Sound Recording: The Life Story of a Technology

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JHU Press, Mar 10, 2006 - Music - 215 pages

How did one of the great inventions of the nineteenth century—Thomas Edison's phonograph—eventually lead to one of the most culturally and economically significant technologies of the twentieth and twenty-first centuries? Sound Recording traces the history of the business boom and the cultural revolution that Edison's invention made possible.

Recorded sound has pervaded nearly every facet of modern life—not just popular music, but also mundane office dictation machines, radio and television programs, and even telephone answering machines. Just as styles of music have evolved, so too have the formats through which sound has been captured—from 78s to LPs, LPs to cassette tapes, tapes to CDs, and on to electronic formats. The quest for better sound has certainly driven technological change, but according to David L. Morton, so have business strategies, patent battles, and a host of other factors.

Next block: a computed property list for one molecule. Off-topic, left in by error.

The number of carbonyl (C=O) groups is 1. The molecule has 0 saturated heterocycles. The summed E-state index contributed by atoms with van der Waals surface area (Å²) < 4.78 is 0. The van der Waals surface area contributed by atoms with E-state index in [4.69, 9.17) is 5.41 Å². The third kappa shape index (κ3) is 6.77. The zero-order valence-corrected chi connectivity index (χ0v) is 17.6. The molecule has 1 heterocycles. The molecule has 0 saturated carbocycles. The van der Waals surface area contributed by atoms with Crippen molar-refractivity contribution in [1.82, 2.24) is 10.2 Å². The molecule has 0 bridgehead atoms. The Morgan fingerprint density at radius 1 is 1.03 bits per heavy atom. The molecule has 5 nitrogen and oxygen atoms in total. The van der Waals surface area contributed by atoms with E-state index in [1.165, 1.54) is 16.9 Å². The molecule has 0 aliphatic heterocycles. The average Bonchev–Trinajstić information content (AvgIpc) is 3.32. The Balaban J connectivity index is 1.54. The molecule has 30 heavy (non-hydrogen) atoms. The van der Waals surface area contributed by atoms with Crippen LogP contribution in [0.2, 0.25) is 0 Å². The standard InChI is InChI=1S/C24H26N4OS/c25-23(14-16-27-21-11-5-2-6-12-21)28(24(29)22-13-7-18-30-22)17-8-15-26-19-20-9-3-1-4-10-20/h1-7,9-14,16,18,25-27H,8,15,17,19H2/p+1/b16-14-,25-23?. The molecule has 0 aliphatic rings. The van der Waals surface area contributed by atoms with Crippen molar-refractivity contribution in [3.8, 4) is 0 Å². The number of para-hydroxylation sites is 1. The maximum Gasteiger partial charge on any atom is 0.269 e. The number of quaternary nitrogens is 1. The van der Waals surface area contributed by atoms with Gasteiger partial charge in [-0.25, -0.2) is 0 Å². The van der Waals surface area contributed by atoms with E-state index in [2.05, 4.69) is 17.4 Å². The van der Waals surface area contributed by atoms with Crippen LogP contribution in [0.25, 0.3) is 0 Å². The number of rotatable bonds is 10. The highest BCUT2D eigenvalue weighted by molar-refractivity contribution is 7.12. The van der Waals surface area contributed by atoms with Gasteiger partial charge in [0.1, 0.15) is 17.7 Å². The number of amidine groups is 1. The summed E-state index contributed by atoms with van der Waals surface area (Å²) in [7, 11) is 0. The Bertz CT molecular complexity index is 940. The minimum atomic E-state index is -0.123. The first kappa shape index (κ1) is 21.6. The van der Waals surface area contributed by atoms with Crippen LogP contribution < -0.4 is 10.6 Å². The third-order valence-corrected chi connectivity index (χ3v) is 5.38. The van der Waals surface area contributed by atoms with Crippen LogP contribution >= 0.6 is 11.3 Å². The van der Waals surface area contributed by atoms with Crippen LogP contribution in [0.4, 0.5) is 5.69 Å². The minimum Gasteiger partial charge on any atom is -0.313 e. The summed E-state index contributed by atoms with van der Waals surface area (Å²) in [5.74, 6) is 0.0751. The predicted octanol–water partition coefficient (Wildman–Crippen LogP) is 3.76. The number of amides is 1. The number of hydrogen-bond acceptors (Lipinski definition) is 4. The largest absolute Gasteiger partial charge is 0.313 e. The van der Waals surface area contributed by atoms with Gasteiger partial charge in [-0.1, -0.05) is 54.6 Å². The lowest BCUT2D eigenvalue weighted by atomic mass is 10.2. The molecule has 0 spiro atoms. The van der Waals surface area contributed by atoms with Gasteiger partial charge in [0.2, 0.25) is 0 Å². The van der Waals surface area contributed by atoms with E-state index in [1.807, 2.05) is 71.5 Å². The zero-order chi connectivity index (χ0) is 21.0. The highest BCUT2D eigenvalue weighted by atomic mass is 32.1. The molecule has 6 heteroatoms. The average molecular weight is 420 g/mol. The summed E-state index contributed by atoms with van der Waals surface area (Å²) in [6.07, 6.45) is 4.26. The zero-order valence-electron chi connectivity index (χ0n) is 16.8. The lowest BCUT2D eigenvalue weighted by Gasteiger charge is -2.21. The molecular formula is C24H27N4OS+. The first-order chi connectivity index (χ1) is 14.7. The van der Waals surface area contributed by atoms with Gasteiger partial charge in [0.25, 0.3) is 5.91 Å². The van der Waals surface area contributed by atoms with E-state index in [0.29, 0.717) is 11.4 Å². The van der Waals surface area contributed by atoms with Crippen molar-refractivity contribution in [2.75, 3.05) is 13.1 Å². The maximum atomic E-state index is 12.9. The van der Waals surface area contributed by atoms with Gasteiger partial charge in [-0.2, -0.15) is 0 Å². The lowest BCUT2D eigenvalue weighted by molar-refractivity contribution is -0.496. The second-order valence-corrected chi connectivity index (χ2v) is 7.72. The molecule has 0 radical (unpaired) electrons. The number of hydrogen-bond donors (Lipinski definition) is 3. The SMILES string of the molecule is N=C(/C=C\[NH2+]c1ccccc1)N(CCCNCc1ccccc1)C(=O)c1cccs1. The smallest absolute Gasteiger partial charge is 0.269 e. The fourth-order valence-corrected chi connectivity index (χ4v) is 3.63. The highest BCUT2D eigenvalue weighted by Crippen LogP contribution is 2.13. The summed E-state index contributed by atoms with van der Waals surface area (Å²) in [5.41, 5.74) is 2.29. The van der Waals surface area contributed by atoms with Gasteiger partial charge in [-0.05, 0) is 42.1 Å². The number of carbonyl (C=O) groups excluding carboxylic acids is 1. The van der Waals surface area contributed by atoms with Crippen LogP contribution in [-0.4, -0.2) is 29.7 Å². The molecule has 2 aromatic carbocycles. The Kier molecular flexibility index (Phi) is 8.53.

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Contents

Birth of Recording
1
Out of the Laboratory
11
The Commercial Debut of Sound Recording Devices
21
The Introduction of Discs
31
Recording in the Business World
43
The Heyday of the Phonograph
55
The Talkies
69
Records and Radio in the United States
81
The Postwar Scene
117
HiFi
129
Revolution in the Studio
141
Mobile Sound
153
Cassette to Compact Disc
167
Record Companies versus the World
175
Online Music and the Future of Listening
187
Glossary
197

The Crucial 1930s
91
Recording in World War II
103

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About the author (2006)

David L. Morton Jr. is a historian of technology with expertise in the history of sound recording, electronics, and electric power. He is the former research historian for the Institute of Electrical and Electronics Engineers.

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